In the years to come, Newton, Hilliard, and the Party struggled with the line between self-defense and gratuitous violence. They attempted to channel the anger of the black community against the police, nicknamed “the pigs,” while dissuading members of the Party from committing unprovoked murders. For example, Hilliard describes a night when two frantic Party members pleaded with him for protection; they had just initiated a shoot-out with the police and told Hilliard, “Eldridge [one of the Party leaders] says we’re supposed to make moves on the pigs.” Hilliard attempted to explain to them that unprovoked violence could only hurt the Party, but the two men did not understand. Through anecdotes like this, This Side of Glory explores the difficulty of taming anger into a carefully regulated political tool and the question of when, and how much, violence can be justified.

Rise and Fall

After Newton’s imprisonment in 1967 for his involvement in a shootout with the police, Hilliard helped launch the Free Huey movement, which bolstered both national support for the Panthers. It also grew Hilliard’s own importance in the Party. Through tapes recorded in jail, Newton appointed Hilliard the Chief of Staff of the Party, a job that sent him around the country to educate new chapters in the Party’s Ten Point Program. Hilliard gained the respect of many around the country through his dedication and powerful organizing.

Hilliard was arrested in 1969 on charges of threatening the life of the President (he led a rally in a rousing chant of, “We will kill Nixon!”) He later spent four years in prison for his involvement in another police shooting.

At the same time, the FBI began to attack the Panther leadership structure under a covert program called COINTELPRO (Counter-Intelligence Program). Hilliard cites passages from a Senate investigation done on COINTELPRO’s illegal anti-Panther activities. Although Hilliard’s disproportionate focus on the FBI’s activities may gloss over preexisting tensions and problems within Party leadership, it provides a compelling explanation of how the FBI took advantage of mistrust within the Party to manipulate party leaders and put them in jail.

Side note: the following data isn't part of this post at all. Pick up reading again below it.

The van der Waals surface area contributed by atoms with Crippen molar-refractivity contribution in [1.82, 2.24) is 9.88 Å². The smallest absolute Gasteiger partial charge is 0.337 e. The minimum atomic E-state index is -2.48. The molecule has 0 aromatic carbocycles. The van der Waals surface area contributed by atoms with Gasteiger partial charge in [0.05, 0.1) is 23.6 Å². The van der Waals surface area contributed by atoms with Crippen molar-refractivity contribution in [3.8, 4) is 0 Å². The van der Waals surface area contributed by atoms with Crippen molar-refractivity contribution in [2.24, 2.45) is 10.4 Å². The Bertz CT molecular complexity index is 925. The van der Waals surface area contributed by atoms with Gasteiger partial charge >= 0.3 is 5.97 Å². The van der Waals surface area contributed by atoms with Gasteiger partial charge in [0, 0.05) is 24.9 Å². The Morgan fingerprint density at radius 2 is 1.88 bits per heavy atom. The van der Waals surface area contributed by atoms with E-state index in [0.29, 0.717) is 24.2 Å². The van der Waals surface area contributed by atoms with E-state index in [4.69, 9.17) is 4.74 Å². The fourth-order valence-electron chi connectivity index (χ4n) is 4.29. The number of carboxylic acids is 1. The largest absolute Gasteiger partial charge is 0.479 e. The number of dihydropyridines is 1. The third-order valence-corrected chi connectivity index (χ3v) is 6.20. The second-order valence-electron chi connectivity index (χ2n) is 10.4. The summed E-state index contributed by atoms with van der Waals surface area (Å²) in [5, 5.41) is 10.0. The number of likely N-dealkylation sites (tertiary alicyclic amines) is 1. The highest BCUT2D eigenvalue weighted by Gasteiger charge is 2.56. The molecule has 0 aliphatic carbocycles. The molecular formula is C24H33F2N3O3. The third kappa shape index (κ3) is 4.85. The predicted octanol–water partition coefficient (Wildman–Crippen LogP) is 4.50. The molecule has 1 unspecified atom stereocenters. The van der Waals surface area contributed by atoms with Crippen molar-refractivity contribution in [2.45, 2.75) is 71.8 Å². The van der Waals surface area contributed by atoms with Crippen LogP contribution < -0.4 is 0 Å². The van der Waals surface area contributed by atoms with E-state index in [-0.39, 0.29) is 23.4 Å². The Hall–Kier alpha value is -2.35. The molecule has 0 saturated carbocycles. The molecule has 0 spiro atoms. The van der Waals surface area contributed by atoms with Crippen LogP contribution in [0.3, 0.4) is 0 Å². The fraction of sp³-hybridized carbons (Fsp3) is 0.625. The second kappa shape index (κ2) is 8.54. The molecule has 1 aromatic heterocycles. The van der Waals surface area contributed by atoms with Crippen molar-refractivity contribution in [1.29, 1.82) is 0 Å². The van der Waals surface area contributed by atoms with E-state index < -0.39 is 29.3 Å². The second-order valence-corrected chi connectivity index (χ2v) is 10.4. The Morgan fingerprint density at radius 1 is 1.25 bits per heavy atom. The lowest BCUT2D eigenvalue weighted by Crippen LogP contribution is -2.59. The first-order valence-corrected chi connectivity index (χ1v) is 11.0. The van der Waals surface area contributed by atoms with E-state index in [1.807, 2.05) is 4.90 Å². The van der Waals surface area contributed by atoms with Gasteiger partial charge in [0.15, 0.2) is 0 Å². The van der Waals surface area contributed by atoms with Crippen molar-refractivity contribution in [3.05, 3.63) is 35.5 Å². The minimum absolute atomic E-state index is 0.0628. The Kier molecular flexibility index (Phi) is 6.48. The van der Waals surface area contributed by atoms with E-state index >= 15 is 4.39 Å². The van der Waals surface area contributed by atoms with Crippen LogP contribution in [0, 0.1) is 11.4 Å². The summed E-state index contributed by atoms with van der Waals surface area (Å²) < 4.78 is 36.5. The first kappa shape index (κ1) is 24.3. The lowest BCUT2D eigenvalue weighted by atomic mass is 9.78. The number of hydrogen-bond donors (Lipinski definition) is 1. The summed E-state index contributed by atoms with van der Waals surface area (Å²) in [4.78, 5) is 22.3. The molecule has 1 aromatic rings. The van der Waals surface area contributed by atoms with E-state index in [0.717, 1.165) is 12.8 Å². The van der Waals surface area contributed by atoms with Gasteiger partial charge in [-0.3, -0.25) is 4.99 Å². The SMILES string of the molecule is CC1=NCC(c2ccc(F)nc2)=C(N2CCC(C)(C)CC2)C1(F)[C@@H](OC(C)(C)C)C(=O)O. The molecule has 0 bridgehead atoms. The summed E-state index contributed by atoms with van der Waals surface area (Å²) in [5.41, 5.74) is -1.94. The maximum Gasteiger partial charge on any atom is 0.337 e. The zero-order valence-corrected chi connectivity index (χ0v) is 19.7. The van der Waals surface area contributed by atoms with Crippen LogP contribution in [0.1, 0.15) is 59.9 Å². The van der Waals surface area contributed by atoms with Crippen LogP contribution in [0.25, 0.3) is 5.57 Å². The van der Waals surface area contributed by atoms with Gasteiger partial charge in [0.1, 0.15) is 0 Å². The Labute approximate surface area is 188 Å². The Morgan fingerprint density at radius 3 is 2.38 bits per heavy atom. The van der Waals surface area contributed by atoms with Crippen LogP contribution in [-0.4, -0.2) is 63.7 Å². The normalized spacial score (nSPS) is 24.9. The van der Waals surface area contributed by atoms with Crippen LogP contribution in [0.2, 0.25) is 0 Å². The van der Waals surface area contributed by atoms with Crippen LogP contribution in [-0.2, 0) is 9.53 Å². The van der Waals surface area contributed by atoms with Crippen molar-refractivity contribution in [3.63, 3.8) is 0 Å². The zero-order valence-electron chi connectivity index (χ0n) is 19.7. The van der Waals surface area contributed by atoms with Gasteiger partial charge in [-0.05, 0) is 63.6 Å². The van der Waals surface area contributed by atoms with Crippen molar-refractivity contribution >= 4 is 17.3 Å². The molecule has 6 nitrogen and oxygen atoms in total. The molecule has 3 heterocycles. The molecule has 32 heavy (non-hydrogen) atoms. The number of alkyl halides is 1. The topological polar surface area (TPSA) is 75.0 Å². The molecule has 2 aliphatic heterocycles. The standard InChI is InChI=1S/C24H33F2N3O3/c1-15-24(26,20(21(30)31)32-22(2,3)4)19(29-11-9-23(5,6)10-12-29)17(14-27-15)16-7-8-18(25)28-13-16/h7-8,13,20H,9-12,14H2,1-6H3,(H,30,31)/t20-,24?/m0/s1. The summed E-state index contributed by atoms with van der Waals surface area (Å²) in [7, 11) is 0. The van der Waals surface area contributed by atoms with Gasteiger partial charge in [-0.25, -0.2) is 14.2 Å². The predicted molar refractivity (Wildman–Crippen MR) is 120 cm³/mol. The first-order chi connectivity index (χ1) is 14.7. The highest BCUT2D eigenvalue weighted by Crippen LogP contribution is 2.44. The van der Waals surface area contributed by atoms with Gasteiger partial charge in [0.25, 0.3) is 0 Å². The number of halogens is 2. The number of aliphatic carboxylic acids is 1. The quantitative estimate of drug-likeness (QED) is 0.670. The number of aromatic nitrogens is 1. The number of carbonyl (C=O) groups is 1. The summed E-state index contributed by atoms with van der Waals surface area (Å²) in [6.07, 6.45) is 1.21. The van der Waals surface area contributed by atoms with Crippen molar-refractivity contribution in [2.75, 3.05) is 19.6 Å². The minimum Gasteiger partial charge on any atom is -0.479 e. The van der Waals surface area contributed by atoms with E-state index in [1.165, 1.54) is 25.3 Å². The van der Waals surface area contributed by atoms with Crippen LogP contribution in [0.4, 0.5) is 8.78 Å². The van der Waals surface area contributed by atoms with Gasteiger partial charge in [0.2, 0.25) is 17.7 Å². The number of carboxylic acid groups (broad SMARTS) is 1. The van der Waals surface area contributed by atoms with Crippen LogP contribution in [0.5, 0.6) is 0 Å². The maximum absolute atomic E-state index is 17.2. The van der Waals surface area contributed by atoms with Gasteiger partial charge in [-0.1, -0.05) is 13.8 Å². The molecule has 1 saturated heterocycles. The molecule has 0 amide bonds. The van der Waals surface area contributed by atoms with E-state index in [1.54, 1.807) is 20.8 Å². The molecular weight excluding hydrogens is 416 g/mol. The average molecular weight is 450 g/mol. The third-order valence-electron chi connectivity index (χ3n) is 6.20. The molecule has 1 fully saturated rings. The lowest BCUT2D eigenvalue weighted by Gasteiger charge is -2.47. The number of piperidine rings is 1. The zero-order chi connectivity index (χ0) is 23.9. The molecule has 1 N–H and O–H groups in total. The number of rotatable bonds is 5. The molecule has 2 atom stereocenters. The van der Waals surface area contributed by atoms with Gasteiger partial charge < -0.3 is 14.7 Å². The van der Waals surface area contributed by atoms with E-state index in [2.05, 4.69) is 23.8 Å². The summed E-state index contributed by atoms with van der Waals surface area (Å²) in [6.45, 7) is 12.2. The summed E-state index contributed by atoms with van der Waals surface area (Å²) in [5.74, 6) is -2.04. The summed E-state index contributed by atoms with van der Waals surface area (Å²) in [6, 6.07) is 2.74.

After getting out of jail, no longer officially a member of the Black Panther Party, Hilliard struggled for years to support his family, hold a steady job, and stay away from drugs and alcohol. Although he eventually cleaned up his life through an Alcoholics Anonymous program, Hilliard was now living within a black American culture that had shifted from politically militant to drugged-out and addicted.

Drugs and Women

At the same time, Hilliard uses This Side of Glory to analyze the internal conflicts that led to the ultimate downfall of the Party. In his autobiography, Hilliard deals frankly with the drug and alcohol abuse prevalent in the black community of the 1980s. He describes Huey Newton’s alcoholism and dependence on drugs as well his own addictions, and how these led to internal divisions and schism within the Party. At the end of the book, Hilliard denounces addiction as both a personal and societal issue: he explains that “Huey’s problem with chemical dependency represents all our weaknesses here in America… he’s a product of this society.” This Side of Glory concludes with a call to action against addiction for the black community on behalf of their loved ones and their entire race.

This message, however inspiring, reveals the large gap missing in This Side of Glory: Hilliard fails at critical self-reflection. Throughout the autobiography, Hilliard describes his abusive relationships. He frankly discusses his mistreatment of his wife, his lovers, his children and his grandchildren. Hilliard sometimes calls attention to his own hypocrisy: for example, he describes an instance in which he mistreated his wife and then turned around to scold another Party member for not respecting women, shouting at the other man, “We’re not out on the street in here. We respect everybody’s right to self-determination.” However, Hilliard seems to blame his abuses on alcohol, failing to explicitly denounce the sexism rampant in his own life. This failure at self-reflection reflects a grandiosity and lack of thoughtful criticism that seems to thread throughout the entire narrative.


Despite grandiosity, and perhaps even because of it, This Side of Glory provides a riveting account of the power of individual leaders of the Black Panther Party and how their actions and experiences shaped the entire social movement. David Hilliard’s autobiography is a striking perspective on the delicate balance between self-defense and murder, between anger and revolution, and between a community fueled by drugs and a community empowered by politics. Most interestingly, it lends unsurpassed insights into the making of a revolutionary leader and the ideology of leftist leadership.